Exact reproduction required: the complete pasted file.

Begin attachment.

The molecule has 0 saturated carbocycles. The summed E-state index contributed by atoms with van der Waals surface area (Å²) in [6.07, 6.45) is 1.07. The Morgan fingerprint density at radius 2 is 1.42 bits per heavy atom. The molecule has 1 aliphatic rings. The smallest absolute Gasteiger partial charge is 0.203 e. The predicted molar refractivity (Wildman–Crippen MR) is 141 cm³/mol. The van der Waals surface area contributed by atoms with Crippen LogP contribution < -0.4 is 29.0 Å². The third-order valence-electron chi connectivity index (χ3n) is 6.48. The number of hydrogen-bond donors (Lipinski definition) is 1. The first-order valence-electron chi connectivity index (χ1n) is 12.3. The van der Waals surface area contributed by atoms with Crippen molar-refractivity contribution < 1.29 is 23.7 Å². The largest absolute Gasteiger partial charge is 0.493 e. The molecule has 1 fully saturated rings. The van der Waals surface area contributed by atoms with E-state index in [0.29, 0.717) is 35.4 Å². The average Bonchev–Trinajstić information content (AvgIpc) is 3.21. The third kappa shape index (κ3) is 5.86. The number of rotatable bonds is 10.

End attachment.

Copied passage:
The molecule has 0 saturated carbocycles. The summed E-state index contributed by atoms with van der Waals surface area (Å²) in [6.07, 6.45) is 1.07. The Morgan fingerprint density at radius 2 is 1.42 bits per heavy atom. The molecule has 1 aliphatic rings. The smallest absolute Gasteiger partial charge is 0.203 e. The predicted molar refractivity (Wildman–Crippen MR) is 141 cm³/mol. The van der Waals surface area contributed by atoms with Crippen LogP contribution < -0.4 is 29.0 Å². The third-order valence-electron chi connectivity index (χ3n) is 6.48. The number of hydrogen-bond donors (Lipinski definition) is 1. The first-order valence-electron chi connectivity index (χ1n) is 12.3. The van der Waals surface area contributed by atoms with Crippen molar-refractivity contribution < 1.29 is 23.7 Å². The largest absolute Gasteiger partial charge is 0.493 e. The molecule has 1 fully saturated rings. The van der Waals surface area contributed by atoms with E-state index in [0.29, 0.717) is 35.4 Å². The average Bonchev–Trinajstić information content (AvgIpc) is 3.21. The third kappa shape index (κ3) is 5.86. The number of rotatable bonds is 10.